Is it bribery absent a willing recipient?
O'Brien indictment doesn't charge his targets
April 25, 2013
LOST IN THE OVERWHELMING COVERAGE of last week’s Boston Marathon bombings was the acquittal of former Probation Commissioner John J. O’Brien on all state corruption charges, a statement by the jury that says jobs for favors and vice versa is the way things work on Beacon Hill.
It would be safe to assume that message wasn’t lost on US Attorney Carmen Ortiz, whose office filed a superseding indictment in federal court against O’Brien and two of his lieutenants, adding 17 new counts of bribery to the original RICO charges that were brought last year. Not much in the indictment is new, with most of the allegations having been aired in the Ware Report and the Boston Globe.
What is surprising is that O’Brien and his lieutenants are being charged with bribing state officials but those state officials are not being charged with accepting the bribes. The indictment doesn’t name the state officials, but makes them easily identifiable through job descriptions, raising the question: Can you prove bribery, as opposed to attempted bribery, without presenting willing recipients? And if those described in the indictment are not charged, how fair was it to name them in the indictment?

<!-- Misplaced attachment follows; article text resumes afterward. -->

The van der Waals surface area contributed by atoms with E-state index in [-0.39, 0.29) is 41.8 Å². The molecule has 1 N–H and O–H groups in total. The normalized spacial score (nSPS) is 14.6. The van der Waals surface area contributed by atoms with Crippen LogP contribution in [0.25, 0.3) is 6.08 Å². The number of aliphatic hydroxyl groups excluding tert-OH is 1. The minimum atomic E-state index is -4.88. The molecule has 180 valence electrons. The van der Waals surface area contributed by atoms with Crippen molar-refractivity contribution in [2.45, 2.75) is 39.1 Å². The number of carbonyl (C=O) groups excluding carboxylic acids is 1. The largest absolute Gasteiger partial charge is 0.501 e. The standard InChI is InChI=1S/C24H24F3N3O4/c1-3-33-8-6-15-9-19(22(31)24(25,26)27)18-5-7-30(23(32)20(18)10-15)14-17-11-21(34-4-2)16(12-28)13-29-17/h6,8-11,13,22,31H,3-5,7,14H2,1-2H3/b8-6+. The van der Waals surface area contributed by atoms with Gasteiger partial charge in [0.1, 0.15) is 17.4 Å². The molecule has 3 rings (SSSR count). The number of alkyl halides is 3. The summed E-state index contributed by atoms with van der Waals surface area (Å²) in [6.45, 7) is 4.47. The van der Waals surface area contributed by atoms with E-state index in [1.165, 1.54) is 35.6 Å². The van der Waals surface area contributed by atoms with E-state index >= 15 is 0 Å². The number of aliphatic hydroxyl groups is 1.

Rosanna Cavallaro, a professor of criminal law and evidence at Suffolk Law School, says prosecutors have wide latitude in deciding whom to charge. “You don’t have to charge both sides,” she said. “Not necessarily this case in particular, but the government has to determine who’s the person who’s really the mastermind, who’s the person that bears the most responsibility.”
But the way in which legislators are described makes one wonder why they escaped the long arm of the law if they, in fact, did what they are alleged to have done. The indictment, handed up Wednesday by a grand jury, includes some damning statements about some of the more powerful actors at the State House, including Senate President Therese Murray, House Speaker Robert DeLeo, Lt. Gov. Timothy Murray, and nearly two dozen other lawmakers.
Among the details in the indictments are allegations that DeLeo was handed 20 openings for him and his House allies to fill in a way that circumvented the hiring procedures at a sex offender monitoring center in Clinton. The indictment says O’Brien used the jobs in an effort to help DeLeo garner support in his pursuit of the Speaker’s post, which in turn would help O’Brien cement his position and his agency’s funding through legislation. In fact, according to the indictment, O’Brien and DeLeo met in 2007 to fashion a measure that would further remove the probation department from scrutiny by the Chief Justice of Administration and Management of the Trial Court.
The indictment also says Senate President Murray successfully championed several candidates for probation positions, including the son of a politically connected South Shore judge. Lt. Gov. Murray was mentioned for allegedly sponsoring at least one successful candidate.